This passage is interesting first of all because, although the English word ‘with’ is used in verse 2 and verse 3 these are actually different Greek words. In verse 2 “eternal life that was with the Father” is referring to Jesus who is the word of life (v 1). The same word for ‘with’ is used of Jesus in John 1:1-2. “In the beginning was the Word, and the Word was with God, and the Word was God. He was in the beginning with God.” [Wallace says of the preposition pros: it “indicates movement toward the object”, but in the case of John 1:1 “the verb is stative and the preposition is transitive”. Hence the “stative verb overrides the transitive force of the preposition”.] It is only Jesus who can be said to be ‘with the Father’ in this sense. He has a unique relationship with the Father as he is uniquely the divine, eternal Son of God. We are given a share in the human sonship of Jesus, but we cannot become what he is as divine Son.
The word for ‘with’ in verse three (and six) is a different word (meta), having the nuance here of association. To fellowship with the Father (and the Son) is the result of response to the gospel. The gospel is proclaimed to make this possible. But this passage also makes clear that fellowship with the Father involves walking in the light. This is an echo of John 3:21 (see above). Fellowship with the Father is therefore equivalent to being ‘in the Father’. It involves living according to the Father’s commands and being obedient to his will. Fellowship with the Father, just as being ‘in the Father’ does not make sense outside of the obedient relationship of sonship.
1 John 2:1
1 John 2:1 My little children, I am writing these things to you so that you may not sin. But if anyone does sin, we have an advocate (paraklētos) with the Father, Jesus Christ the righteous; (NRSV). The word for ‘with’ here is pros, which is the word used in 1:2 and John 1:1. The advocate we have who is ‘with the Father’ is Jesus, and his relationship ‘with the Father’ is one which cannot ever be divided. Since the Father and the Son are one (John 10:30) they are inseparable. Thus Jesus is ‘with the Father’ in a way which is unique. This verse does not tell us what it means for us to be ‘with the Father’, but it does tell us something of the benefit we have that Jesus is ‘with the Father’. This is the Johannine equivalent of Paul’s statement: “For there is one God; there is also one mediator between God and humankind, Christ Jesus, himself human,” (1 Tim 2:5).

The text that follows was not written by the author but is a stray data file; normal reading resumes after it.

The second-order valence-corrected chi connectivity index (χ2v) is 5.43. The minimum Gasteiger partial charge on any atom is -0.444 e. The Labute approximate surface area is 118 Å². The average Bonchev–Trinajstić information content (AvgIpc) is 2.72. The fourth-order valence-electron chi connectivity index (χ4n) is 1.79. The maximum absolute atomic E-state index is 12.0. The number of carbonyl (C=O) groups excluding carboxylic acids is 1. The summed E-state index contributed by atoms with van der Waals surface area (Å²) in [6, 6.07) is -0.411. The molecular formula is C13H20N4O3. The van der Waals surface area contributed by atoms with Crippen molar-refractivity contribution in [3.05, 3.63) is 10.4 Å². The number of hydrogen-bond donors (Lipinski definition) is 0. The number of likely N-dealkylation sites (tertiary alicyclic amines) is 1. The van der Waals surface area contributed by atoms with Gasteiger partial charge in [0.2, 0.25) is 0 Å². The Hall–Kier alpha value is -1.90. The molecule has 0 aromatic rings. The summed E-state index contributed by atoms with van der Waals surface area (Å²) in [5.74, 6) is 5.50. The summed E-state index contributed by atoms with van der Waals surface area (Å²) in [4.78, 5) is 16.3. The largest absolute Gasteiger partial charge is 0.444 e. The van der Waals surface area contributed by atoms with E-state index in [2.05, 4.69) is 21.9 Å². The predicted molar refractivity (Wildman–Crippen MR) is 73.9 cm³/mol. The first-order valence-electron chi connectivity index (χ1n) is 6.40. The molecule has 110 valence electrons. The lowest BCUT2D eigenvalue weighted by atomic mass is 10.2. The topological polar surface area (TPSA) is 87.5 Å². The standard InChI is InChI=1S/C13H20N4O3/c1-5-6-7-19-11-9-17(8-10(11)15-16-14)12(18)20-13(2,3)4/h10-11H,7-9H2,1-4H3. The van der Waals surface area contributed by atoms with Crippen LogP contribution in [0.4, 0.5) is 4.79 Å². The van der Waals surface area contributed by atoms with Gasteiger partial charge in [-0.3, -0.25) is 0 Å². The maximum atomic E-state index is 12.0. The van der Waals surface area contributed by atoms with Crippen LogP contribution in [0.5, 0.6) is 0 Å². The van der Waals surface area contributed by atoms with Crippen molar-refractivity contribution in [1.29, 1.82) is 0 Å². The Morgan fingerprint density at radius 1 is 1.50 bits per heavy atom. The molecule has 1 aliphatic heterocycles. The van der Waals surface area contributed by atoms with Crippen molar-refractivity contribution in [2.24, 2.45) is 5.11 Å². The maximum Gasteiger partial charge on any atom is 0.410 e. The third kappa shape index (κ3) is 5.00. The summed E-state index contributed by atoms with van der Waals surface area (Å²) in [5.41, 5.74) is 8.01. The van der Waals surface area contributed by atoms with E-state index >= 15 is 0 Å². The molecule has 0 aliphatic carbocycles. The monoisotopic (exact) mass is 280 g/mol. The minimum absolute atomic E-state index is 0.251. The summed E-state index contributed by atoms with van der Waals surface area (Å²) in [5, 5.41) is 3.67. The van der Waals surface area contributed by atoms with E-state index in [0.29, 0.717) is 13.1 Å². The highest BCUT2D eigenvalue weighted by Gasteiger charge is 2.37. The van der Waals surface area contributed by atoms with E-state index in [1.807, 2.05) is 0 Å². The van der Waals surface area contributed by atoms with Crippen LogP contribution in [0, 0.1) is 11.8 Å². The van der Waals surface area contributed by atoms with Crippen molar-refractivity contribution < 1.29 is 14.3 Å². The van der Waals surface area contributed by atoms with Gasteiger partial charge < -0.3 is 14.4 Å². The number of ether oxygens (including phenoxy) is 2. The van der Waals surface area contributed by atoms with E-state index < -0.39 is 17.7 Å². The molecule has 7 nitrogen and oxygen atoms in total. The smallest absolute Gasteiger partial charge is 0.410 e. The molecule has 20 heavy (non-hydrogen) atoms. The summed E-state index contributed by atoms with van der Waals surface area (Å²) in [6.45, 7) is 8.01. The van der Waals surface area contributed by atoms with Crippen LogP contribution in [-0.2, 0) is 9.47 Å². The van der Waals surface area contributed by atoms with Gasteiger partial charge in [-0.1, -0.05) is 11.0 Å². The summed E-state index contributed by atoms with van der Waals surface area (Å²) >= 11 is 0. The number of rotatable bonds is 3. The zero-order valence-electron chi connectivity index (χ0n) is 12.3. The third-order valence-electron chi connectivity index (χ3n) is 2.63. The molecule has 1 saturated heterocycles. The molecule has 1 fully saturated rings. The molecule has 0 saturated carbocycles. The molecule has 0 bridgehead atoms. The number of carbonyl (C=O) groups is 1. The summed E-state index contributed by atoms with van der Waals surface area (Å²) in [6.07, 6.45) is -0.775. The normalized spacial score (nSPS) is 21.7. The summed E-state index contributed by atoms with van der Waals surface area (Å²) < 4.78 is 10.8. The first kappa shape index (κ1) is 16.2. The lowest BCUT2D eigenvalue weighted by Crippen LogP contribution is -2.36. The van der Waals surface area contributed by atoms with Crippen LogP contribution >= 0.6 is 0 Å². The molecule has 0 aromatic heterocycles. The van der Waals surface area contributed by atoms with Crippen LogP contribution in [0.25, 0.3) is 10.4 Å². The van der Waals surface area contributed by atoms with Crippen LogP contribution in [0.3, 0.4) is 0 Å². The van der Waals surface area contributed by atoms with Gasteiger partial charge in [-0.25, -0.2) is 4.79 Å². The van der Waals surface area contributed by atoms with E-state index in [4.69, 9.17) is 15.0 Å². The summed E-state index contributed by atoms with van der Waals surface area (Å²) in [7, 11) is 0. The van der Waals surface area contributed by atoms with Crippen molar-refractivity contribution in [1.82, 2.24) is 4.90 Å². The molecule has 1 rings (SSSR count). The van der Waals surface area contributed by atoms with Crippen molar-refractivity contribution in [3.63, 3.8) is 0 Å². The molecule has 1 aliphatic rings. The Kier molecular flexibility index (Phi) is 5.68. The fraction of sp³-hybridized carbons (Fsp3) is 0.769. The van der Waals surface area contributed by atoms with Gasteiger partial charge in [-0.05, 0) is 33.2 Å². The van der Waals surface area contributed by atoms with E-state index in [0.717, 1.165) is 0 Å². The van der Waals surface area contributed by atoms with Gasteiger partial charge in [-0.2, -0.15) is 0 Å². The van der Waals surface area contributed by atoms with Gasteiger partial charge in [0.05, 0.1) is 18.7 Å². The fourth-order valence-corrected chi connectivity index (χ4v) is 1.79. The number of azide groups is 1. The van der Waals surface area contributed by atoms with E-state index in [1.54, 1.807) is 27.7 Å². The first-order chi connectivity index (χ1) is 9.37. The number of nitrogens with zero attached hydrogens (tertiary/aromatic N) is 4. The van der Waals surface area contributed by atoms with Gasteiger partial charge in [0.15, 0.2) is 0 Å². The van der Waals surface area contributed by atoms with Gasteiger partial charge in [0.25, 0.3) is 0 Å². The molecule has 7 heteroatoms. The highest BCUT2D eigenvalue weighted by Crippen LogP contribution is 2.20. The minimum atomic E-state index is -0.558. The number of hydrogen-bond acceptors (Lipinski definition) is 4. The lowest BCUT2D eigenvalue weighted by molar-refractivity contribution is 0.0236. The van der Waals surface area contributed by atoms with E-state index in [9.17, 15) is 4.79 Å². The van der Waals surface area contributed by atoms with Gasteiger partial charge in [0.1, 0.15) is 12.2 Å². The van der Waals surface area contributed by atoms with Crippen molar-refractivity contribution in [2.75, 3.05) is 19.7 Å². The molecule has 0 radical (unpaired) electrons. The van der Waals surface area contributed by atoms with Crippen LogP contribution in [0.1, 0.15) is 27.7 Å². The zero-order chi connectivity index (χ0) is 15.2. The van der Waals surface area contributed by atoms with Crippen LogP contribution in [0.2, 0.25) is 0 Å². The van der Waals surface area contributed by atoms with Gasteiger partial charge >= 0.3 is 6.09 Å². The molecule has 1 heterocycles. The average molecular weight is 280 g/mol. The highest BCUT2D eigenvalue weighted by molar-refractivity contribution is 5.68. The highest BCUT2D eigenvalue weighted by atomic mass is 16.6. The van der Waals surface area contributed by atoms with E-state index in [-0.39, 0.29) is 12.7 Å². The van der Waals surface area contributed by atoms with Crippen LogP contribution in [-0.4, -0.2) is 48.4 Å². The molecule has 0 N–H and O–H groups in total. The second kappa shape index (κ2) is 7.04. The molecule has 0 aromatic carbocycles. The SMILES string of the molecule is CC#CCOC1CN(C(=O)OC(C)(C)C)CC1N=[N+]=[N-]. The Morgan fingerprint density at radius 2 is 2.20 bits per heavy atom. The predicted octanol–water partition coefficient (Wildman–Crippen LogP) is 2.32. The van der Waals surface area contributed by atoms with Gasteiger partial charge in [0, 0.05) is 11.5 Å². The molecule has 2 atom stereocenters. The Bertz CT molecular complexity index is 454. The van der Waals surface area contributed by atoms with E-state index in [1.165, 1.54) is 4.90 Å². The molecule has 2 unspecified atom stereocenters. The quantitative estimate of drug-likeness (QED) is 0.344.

1 John 2:24
1 John 2:18 Children, it is the last hour! As you have heard that antichrist is coming, so now many antichrists have come. From this we know that it is the last hour. 19 They went out from us, but they did not belong to us; for if they had belonged to us, they would have remained with us. But by going out they made it plain that none of them belongs to us. 20 But you have been anointed by the Holy One, and all of you have knowledge. 21 I write to you, not because you do not know the truth, but because you know it, and you know that no lie comes from the truth. 22 Who is the liar but the one who denies that Jesus is the Christ? This is the antichrist, the one who denies the Father and the Son. 23 No one who denies the Son has the Father; everyone who confesses the Son has the Father also. 24 Let what you heard from the beginning abide in you. If what you heard from the beginning abides in you, then you will abide in the Son and in the Father. 25 And this is what he has promised us, eternal life. 26 I write these things to you concerning those who would deceive you. 27 As for you, the anointing that you received from him abides in you, and so you do not need anyone to teach you. But as his anointing teaches you about all things, and is true and is not a lie, and just as it has taught you, abide in him. 28 And now, little children, abide in him, so that when he is revealed we may have confidence and not be put to shame before him at his coming. (NRSV)
This short passage contains the verb menō several times. This means ‘remain’ or ‘abide’. Abiding ‘in the Father’ surely cannot be understood without examining the connections in this paragraph which are involved in abiding. There were certain people who proved to be antichrists. They demonstrated this by going out from the church. If they had been for Christ instead of against him they would have remained, or abided with the church, that is, they would have still been abiding with the people of God. This is the first mention of abiding. Abiding ‘in the Father’ is therefore connected with abiding with the people of God. Those who are ‘in the Father” are people who are part of the community of God’s people. This is not simply a matter of church membership, as if being a member of an institution would put us in relationship with God. Those who do not love the people of God cannot love God. Those who do not abide with those who love the truth must abide with those who do not.
The second mention of abiding is in verse 24, “Let what you heard from the beginning abide in you”. This might be the gospel because it is something which was heard. Jesus is the one who was from the beginning (John 1:1-2). John mentions at the beginning of the epistle that he declared what was from the beginning, “what we have heard, what we have seen with our eyes, what we have looked at and touched with our hands, concerning the word of life” (1 John 1:1). What was heard, seen and touched was the person of Christ, who is now declared in the gospel. The word of life does not abide in those who do not believe in Jesus (John 5:37-38). So this exhortation in verse 24 may be to let Jesus Christ abide in you or to let the gospel of Christ remain in you. If this – the gospel or Christ himself – remains in you then, “you will abide in the Son and in the Father”. Abiding ‘in the Father’ is the result then of having the gospel, or Christ declared in the gospel, abide in you. If Christ does not abide in us we cannot be ‘in the Father’.